Viktor Lukashenko, an oldest son of the Belarusian President Alexander Lukashenko, attends the Belarusian Olympic Committee session in Minsk, Belarus, Friday, Feb. 26, 2021. Viktor Lukashenko, who advises his father on national security, was previously the national Olympic body's vice president under his father, whose disputed victory in state elections last August led to ongoing protests in the former Soviet republic. The Belarusian Olympic Committee elected the son of President Alexander Lukashenko as leader on Friday, despite both men being suspended by the IOC and barred from the Tokyo Games. (Andrei Stasevich/BelTA Pool Photo via AP)
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LAUSANNE, Switzerland (AP) — The IOC has refused to recognize the election of Belarus president Alexander Lukashenko’s son as the troubled country’s top Olympic official.

Viktor Lukashenko was voted in last month to take over from his father as president of the Belarusian Olympic committee despite both being suspended by the IOC in December.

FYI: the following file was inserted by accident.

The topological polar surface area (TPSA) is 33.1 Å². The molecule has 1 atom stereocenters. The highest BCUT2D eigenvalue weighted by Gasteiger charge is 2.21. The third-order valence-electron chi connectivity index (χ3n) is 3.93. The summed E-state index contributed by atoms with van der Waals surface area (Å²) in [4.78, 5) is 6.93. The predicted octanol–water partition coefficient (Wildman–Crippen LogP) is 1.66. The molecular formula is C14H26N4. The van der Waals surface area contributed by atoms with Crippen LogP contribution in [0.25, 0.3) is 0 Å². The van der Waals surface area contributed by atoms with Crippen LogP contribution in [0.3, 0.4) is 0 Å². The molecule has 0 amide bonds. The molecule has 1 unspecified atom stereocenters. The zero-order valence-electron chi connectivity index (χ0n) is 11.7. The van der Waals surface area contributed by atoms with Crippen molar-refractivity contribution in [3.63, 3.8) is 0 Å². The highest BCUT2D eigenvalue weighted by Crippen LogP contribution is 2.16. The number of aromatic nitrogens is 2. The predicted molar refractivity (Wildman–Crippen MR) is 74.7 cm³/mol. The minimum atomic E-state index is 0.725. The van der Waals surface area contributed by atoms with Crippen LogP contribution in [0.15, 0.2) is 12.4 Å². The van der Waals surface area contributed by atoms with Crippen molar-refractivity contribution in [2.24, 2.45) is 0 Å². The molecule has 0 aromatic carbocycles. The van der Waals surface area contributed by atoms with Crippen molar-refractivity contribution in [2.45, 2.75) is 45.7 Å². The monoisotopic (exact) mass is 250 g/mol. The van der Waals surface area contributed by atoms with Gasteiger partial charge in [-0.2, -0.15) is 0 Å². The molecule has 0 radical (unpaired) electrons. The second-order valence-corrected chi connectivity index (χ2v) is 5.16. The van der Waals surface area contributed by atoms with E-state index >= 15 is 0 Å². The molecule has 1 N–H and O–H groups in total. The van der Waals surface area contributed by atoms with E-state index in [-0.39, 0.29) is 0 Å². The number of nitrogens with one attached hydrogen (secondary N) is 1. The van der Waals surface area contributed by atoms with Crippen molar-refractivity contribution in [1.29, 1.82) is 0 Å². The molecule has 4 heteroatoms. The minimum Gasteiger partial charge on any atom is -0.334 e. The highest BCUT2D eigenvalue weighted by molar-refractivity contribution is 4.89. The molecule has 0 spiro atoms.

The International Olympic Committee first intervened in fallout from widespread protests and a violent state crackdown since Alexander Lukashenko was re-elected president last August in a disputed poll widely seen as rigged.

Belarus Olympic leadership, including father and son as president and vice president, had “not appropriately protected the Belarusian athletes from political discrimination within the NOC, their member federations or the sports movement,” the IOC said in December.

The election meeting two weeks ago “failed to fully address” those concerns, the IOC said on Monday.

Both Lukashenkos are suspended from attending the Tokyo Olympics which open in July. Viktor Lukashenko, who advises his father on national security, is also banned from travel in the European Union.

A third Belarusian sports official, Dmitry Baskov, is also suspended by the IOC after being linked to the death of a political activist.

The IOC said it also refused to recognize the election of Baskov, head of the national ice hockey federation, to the Belarusian Olympic body’s board.

The current standoff means Belarus risks its athletes having to compete as an independent team under the Olympic flag in Tokyo.


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